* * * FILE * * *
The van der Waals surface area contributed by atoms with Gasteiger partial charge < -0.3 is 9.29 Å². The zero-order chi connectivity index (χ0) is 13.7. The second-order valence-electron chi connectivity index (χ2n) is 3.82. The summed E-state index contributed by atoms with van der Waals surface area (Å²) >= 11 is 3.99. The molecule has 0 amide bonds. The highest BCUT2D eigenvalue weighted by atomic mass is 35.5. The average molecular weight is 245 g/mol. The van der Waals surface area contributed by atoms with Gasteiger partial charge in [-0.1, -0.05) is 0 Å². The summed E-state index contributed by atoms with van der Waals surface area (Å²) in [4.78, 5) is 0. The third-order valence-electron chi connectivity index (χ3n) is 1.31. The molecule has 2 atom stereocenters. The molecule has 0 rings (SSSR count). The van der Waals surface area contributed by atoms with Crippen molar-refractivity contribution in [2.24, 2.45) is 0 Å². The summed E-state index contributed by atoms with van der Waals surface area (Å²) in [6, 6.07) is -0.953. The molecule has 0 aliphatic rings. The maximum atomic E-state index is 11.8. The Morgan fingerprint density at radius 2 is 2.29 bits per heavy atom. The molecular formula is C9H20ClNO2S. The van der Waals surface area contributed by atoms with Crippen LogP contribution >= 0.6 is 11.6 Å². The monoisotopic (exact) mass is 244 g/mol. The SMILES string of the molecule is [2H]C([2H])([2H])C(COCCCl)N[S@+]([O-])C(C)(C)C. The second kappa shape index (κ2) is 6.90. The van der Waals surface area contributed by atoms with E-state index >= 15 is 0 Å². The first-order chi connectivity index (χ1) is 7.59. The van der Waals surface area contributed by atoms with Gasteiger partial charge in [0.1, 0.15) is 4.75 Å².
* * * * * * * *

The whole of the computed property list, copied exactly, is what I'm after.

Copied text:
The van der Waals surface area contributed by atoms with Gasteiger partial charge < -0.3 is 9.29 Å². The zero-order chi connectivity index (χ0) is 13.7. The second-order valence-electron chi connectivity index (χ2n) is 3.82. The summed E-state index contributed by atoms with van der Waals surface area (Å²) >= 11 is 3.99. The molecule has 0 amide bonds. The highest BCUT2D eigenvalue weighted by atomic mass is 35.5. The average molecular weight is 245 g/mol. The van der Waals surface area contributed by atoms with Gasteiger partial charge in [-0.1, -0.05) is 0 Å². The summed E-state index contributed by atoms with van der Waals surface area (Å²) in [4.78, 5) is 0. The third-order valence-electron chi connectivity index (χ3n) is 1.31. The molecule has 2 atom stereocenters. The molecule has 0 rings (SSSR count). The van der Waals surface area contributed by atoms with Crippen molar-refractivity contribution in [2.24, 2.45) is 0 Å². The summed E-state index contributed by atoms with van der Waals surface area (Å²) in [6, 6.07) is -0.953. The molecule has 0 aliphatic rings. The maximum atomic E-state index is 11.8. The Morgan fingerprint density at radius 2 is 2.29 bits per heavy atom. The molecular formula is C9H20ClNO2S. The van der Waals surface area contributed by atoms with Crippen LogP contribution >= 0.6 is 11.6 Å². The monoisotopic (exact) mass is 244 g/mol. The SMILES string of the molecule is [2H]C([2H])([2H])C(COCCCl)N[S@+]([O-])C(C)(C)C. The second kappa shape index (κ2) is 6.90. The van der Waals surface area contributed by atoms with E-state index >= 15 is 0 Å². The first-order chi connectivity index (χ1) is 7.59. The van der Waals surface area contributed by atoms with Gasteiger partial charge in [0.1, 0.15) is 4.75 Å².